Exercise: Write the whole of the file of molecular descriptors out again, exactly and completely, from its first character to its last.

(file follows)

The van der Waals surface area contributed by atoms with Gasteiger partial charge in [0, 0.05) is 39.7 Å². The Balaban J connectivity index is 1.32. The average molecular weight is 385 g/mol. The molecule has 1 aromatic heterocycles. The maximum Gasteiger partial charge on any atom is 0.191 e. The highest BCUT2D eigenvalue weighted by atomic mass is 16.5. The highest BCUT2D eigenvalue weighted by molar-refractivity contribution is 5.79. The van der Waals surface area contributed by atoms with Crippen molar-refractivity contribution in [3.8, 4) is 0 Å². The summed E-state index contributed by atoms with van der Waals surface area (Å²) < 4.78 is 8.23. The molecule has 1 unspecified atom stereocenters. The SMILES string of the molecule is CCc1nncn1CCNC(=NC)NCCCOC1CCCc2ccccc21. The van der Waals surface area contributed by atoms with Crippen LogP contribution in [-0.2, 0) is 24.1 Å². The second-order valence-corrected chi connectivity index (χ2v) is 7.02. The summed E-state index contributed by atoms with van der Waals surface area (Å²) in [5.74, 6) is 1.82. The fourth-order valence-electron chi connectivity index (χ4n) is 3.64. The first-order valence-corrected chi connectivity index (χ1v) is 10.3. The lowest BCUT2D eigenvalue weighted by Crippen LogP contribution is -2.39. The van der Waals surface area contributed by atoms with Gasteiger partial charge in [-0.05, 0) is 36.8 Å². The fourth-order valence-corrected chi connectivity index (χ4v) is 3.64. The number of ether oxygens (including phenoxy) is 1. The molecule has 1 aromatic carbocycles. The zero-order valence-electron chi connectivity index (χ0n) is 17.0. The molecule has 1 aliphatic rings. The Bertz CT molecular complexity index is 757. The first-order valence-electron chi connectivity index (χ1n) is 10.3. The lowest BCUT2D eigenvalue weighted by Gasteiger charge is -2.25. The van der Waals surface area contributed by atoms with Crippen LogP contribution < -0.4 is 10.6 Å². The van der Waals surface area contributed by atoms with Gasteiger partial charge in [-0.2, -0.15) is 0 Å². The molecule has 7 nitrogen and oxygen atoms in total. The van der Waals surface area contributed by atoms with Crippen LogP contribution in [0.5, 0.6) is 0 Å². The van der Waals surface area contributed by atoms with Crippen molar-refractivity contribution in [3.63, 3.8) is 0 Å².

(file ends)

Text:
The van der Waals surface area contributed by atoms with Gasteiger partial charge in [0, 0.05) is 39.7 Å². The Balaban J connectivity index is 1.32. The average molecular weight is 385 g/mol. The molecule has 1 aromatic heterocycles. The maximum Gasteiger partial charge on any atom is 0.191 e. The highest BCUT2D eigenvalue weighted by atomic mass is 16.5. The highest BCUT2D eigenvalue weighted by molar-refractivity contribution is 5.79. The van der Waals surface area contributed by atoms with Crippen molar-refractivity contribution in [3.8, 4) is 0 Å². The summed E-state index contributed by atoms with van der Waals surface area (Å²) < 4.78 is 8.23. The molecule has 1 unspecified atom stereocenters. The SMILES string of the molecule is CCc1nncn1CCNC(=NC)NCCCOC1CCCc2ccccc21. The van der Waals surface area contributed by atoms with Crippen LogP contribution in [-0.2, 0) is 24.1 Å². The second-order valence-corrected chi connectivity index (χ2v) is 7.02. The summed E-state index contributed by atoms with van der Waals surface area (Å²) in [5.74, 6) is 1.82. The fourth-order valence-electron chi connectivity index (χ4n) is 3.64. The first-order valence-corrected chi connectivity index (χ1v) is 10.3. The lowest BCUT2D eigenvalue weighted by Crippen LogP contribution is -2.39. The van der Waals surface area contributed by atoms with Gasteiger partial charge in [-0.05, 0) is 36.8 Å². The fourth-order valence-corrected chi connectivity index (χ4v) is 3.64. The number of ether oxygens (including phenoxy) is 1. The molecule has 1 aromatic carbocycles. The zero-order valence-electron chi connectivity index (χ0n) is 17.0. The molecule has 1 aliphatic rings. The Bertz CT molecular complexity index is 757. The first-order valence-electron chi connectivity index (χ1n) is 10.3. The lowest BCUT2D eigenvalue weighted by Gasteiger charge is -2.25. The van der Waals surface area contributed by atoms with Crippen LogP contribution < -0.4 is 10.6 Å². The van der Waals surface area contributed by atoms with Gasteiger partial charge in [-0.2, -0.15) is 0 Å². The molecule has 7 nitrogen and oxygen atoms in total. The van der Waals surface area contributed by atoms with Crippen LogP contribution in [0.5, 0.6) is 0 Å². The van der Waals surface area contributed by atoms with Crippen molar-refractivity contribution in [3.63, 3.8) is 0 Å².